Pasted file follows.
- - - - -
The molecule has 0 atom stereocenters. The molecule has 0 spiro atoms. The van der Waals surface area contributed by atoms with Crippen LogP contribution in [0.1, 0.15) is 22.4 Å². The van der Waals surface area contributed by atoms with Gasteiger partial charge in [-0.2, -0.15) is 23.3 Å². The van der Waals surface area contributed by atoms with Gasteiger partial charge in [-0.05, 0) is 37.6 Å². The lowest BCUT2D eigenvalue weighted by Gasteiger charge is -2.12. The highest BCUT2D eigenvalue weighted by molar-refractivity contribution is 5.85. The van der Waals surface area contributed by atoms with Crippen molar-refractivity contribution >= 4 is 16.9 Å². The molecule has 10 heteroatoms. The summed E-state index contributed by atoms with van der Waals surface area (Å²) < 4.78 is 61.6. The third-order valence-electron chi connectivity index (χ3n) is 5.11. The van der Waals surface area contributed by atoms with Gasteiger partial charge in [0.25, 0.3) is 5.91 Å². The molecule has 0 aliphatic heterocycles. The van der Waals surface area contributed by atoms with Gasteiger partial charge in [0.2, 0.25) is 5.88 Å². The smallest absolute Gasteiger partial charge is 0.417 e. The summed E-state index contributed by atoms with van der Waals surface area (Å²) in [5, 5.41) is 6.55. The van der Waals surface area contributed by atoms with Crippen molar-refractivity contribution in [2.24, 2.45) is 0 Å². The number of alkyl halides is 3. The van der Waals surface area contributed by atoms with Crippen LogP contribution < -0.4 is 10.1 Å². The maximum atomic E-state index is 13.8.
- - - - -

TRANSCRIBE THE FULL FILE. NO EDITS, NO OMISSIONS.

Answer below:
The molecule has 0 atom stereocenters. The molecule has 0 spiro atoms. The van der Waals surface area contributed by atoms with Crippen LogP contribution in [0.1, 0.15) is 22.4 Å². The van der Waals surface area contributed by atoms with Gasteiger partial charge in [-0.2, -0.15) is 23.3 Å². The van der Waals surface area contributed by atoms with Gasteiger partial charge in [-0.05, 0) is 37.6 Å². The lowest BCUT2D eigenvalue weighted by Gasteiger charge is -2.12. The highest BCUT2D eigenvalue weighted by molar-refractivity contribution is 5.85. The van der Waals surface area contributed by atoms with Crippen molar-refractivity contribution >= 4 is 16.9 Å². The molecule has 10 heteroatoms. The summed E-state index contributed by atoms with van der Waals surface area (Å²) < 4.78 is 61.6. The third-order valence-electron chi connectivity index (χ3n) is 5.11. The van der Waals surface area contributed by atoms with Gasteiger partial charge in [0.25, 0.3) is 5.91 Å². The molecule has 0 aliphatic heterocycles. The van der Waals surface area contributed by atoms with Gasteiger partial charge in [0.2, 0.25) is 5.88 Å². The smallest absolute Gasteiger partial charge is 0.417 e. The summed E-state index contributed by atoms with van der Waals surface area (Å²) in [5, 5.41) is 6.55. The van der Waals surface area contributed by atoms with Crippen molar-refractivity contribution in [2.24, 2.45) is 0 Å². The number of alkyl halides is 3. The van der Waals surface area contributed by atoms with Crippen LogP contribution < -0.4 is 10.1 Å². The maximum atomic E-state index is 13.8.